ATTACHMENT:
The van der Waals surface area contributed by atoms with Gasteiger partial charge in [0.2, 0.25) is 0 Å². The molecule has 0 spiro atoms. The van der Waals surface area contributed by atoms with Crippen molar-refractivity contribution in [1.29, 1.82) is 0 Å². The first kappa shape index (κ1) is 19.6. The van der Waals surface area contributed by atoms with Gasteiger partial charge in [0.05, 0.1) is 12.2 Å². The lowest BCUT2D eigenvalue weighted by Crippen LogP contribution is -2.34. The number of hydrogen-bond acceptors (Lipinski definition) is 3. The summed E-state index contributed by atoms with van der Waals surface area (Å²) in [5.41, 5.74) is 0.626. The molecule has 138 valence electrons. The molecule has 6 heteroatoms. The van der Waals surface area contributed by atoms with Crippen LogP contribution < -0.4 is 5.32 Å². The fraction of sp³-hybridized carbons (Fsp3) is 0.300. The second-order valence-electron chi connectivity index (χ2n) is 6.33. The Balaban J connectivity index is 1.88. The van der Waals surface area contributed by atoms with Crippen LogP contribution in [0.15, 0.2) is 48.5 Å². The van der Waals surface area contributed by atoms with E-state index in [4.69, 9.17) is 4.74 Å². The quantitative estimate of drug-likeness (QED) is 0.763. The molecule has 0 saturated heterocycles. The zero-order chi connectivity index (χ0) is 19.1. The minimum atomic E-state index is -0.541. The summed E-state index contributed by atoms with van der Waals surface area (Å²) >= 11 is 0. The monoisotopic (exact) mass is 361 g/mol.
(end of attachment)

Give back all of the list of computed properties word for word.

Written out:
The van der Waals surface area contributed by atoms with Gasteiger partial charge in [0.2, 0.25) is 0 Å². The molecule has 0 spiro atoms. The van der Waals surface area contributed by atoms with Crippen molar-refractivity contribution in [1.29, 1.82) is 0 Å². The first kappa shape index (κ1) is 19.6. The van der Waals surface area contributed by atoms with Gasteiger partial charge in [0.05, 0.1) is 12.2 Å². The lowest BCUT2D eigenvalue weighted by Crippen LogP contribution is -2.34. The number of hydrogen-bond acceptors (Lipinski definition) is 3. The summed E-state index contributed by atoms with van der Waals surface area (Å²) in [5.41, 5.74) is 0.626. The molecule has 138 valence electrons. The molecule has 6 heteroatoms. The van der Waals surface area contributed by atoms with Crippen LogP contribution < -0.4 is 5.32 Å². The fraction of sp³-hybridized carbons (Fsp3) is 0.300. The second-order valence-electron chi connectivity index (χ2n) is 6.33. The Balaban J connectivity index is 1.88. The van der Waals surface area contributed by atoms with Crippen LogP contribution in [0.15, 0.2) is 48.5 Å². The van der Waals surface area contributed by atoms with E-state index in [4.69, 9.17) is 4.74 Å². The quantitative estimate of drug-likeness (QED) is 0.763. The molecule has 0 saturated heterocycles. The zero-order chi connectivity index (χ0) is 19.1. The minimum atomic E-state index is -0.541. The summed E-state index contributed by atoms with van der Waals surface area (Å²) >= 11 is 0. The monoisotopic (exact) mass is 361 g/mol.